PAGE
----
“Hmmm. I hate to agree with the Rev. Al, but maybe a name change is in order. Welfaria? Zooville? Rapetown? Dirtburg? Lazyopolis?
“But Al, the Statue of Liberty? Next time, hold that demonstration at a food stamp bureau or a crack house.”
(Oct. 1990, Ron Paul Political Report – Source)
At a campaign stop in this small city of about 7,000, Paul told breast cancer survivor Danielle Lin that insurance companies should not be required to offer coverage to people who are already sick.
“It’s sort of like me living on the Gulf Coast, not buying insurance until I see the hurricane,” said Paul, whose Galveston-based district was devastated by a hurricane in 2008. “Insurance is supposed to measure risk.”
The response left Lin in tears. While her insurance covered her treatment, she said, several of her friends were not so fortunate.
“I watched three friends die because they didn't have insurance,” said Lin, a registered Democrat who is looking for a Republican candidate to support this time. “Nobody can afford private insurance, nobody can. And they're dead.”
(Dec. 11, 2011, Andy Sullivan, “Paul builds campaign on doomsday scenarios,” Reuters – Source)
“The prevailing attitude of the American people is that everyone has a right to medical care. This is an intellectual error that will lead us down a path toward destroying what is good in the current system.”
(Ron Paul, Liberty Defined – Source)
To be sure, in the relentless program of Republican debates this year, Paul—the Ayn Rand-loving, federal-government hating, practically (if not, as I earlier wrote, rabidly) isolationist Texas congressman—often seemed like the only candidate who was making any sense. That was not a measure of Paul’s reasonableness or appeal, however, but of the disarray of the rest of the field.
Nobody can question that he walks the walk as surely as he talks the talk. During a debate in September Wolf Blitzer asked him whether he thought a sick and uninsured person should just be left to die. “That’s what freedom is all about: taking your own risks,” Paul said before being drowned out by applause.
(Dec. 15, 2011, Philip Gourevitch, “Here Comes Ron Paul,” The New Yorker – Source)
And the truth is that Paul’s vision reveals—with candor and specificity—what the G.O.P.’s rhetorical hostility to government would mean if it were rigorously put into practice. A minimal state, without welfare provisions for the unemployed. A quarter of a million federal workers—as a first installment—joining those unemployed. Foreign policy and national defense reduced to a few ballistic-missile submarines. The civil-rights legislation of the nineteen-sixties repealed as so much unwarranted government intrusion. As for the financial crisis, Paul would have countenanced no regulation that might have prevented it, no government stabilization of the financial system after it happened, and no special help for working people hurt by it. This is where the logic of government-shrinking leads.
For the Democrats, Paul presents a different problem. In politics, there’s the small set of issues that draw public attention and then there’s everything else—ninety-five per cent of what happens in Washington. When anti-government rhetoric meets big issues like war and economic disaster, it’s usually good for the Democrats, because they can make the argument for action without being hypocritical. On the small issues, though, the triumph of anti-government rhetoric has been a real impediment for President Obama. It gives the Republicans a justification to oppose, by rote, every appointment and every expenditure, which helps make their belief in public-sector inefficiency self-fulfilling but otherwise doesn’t do anybody much good.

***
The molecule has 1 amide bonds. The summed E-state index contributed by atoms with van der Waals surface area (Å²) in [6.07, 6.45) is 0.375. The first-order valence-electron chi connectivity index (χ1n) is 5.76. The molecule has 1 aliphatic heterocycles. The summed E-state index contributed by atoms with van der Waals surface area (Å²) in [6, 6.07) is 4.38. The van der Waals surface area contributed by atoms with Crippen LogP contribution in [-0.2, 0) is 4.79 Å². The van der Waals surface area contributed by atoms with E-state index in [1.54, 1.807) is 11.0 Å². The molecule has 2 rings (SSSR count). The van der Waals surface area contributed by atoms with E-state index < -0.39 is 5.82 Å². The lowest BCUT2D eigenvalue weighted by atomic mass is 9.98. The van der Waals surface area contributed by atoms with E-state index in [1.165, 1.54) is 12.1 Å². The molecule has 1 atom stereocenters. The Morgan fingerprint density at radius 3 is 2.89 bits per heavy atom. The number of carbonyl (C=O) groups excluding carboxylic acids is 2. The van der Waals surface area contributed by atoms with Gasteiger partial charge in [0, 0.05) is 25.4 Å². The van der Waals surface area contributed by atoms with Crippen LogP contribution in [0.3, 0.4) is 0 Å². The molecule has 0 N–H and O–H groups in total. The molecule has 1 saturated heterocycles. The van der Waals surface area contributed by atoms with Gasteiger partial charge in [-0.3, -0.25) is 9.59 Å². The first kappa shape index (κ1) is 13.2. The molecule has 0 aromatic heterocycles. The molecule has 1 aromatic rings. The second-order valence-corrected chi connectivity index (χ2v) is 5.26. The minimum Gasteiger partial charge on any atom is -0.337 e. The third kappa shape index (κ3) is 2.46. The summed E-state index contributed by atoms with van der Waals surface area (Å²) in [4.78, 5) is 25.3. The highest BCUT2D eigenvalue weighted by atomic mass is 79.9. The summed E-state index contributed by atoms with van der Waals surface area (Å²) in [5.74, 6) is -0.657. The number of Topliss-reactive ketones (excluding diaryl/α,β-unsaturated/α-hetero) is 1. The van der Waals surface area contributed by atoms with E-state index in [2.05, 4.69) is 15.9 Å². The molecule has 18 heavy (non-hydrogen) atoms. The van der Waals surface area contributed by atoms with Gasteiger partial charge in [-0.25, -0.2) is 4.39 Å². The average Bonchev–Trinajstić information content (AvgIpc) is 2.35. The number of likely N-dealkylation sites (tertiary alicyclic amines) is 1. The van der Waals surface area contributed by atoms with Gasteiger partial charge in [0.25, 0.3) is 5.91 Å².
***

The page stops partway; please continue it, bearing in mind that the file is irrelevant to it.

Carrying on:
(Jan. 19, 2012, Nicholas Lemann, “Enemy of the State,” The New Yorker – Source)
People don’t think of Paul as a top-tier Republican candidate partly because they think of him as a libertarian: anti-tax and anti-bailout, but also antiwar, anti-empire, and, sometimes, anti-Republican....
But in Paul’s view that kind of dispute—an argument about whether to attach conditions to a bill authorizing the federal government to pay an enormous debt that it has already incurred—only illustrates how far the Republicans are from the kind of radical bureaucratic abolition that he would like to see. Unlike many of his Republican colleagues in the House, Paul cares more about cutting spending than about cutting taxes, because he knows that tax cuts don’t necessarily make government smaller—sometimes they just make the deficit bigger.
(Feb. 27, 2012, Kelefa Sanneh, “The Party Crasher,” The New Yorker – Source)
[I]n the GOP primary race, Paul and his aides see a kind of victory that can’t be measured in delegates. They see a party that is very much coming around to Paul’s limited-government, get-rid-of-it approach to almost everything. In rival Rick Santorum’s rhetoric about freedom and the Constitution, which Romney has tried to match, they see Paul’s fingerprints. And they note that Gingrich’s recent comments that the Afghanistan mission “may not be doable” edge close to Paul’s stance of a complete withdrawal.
(April 1, 2012, Nia-Malika Henderson, “Why Ron Paul Draws Crowds But Fails to Catch On,” Washington Post –Source)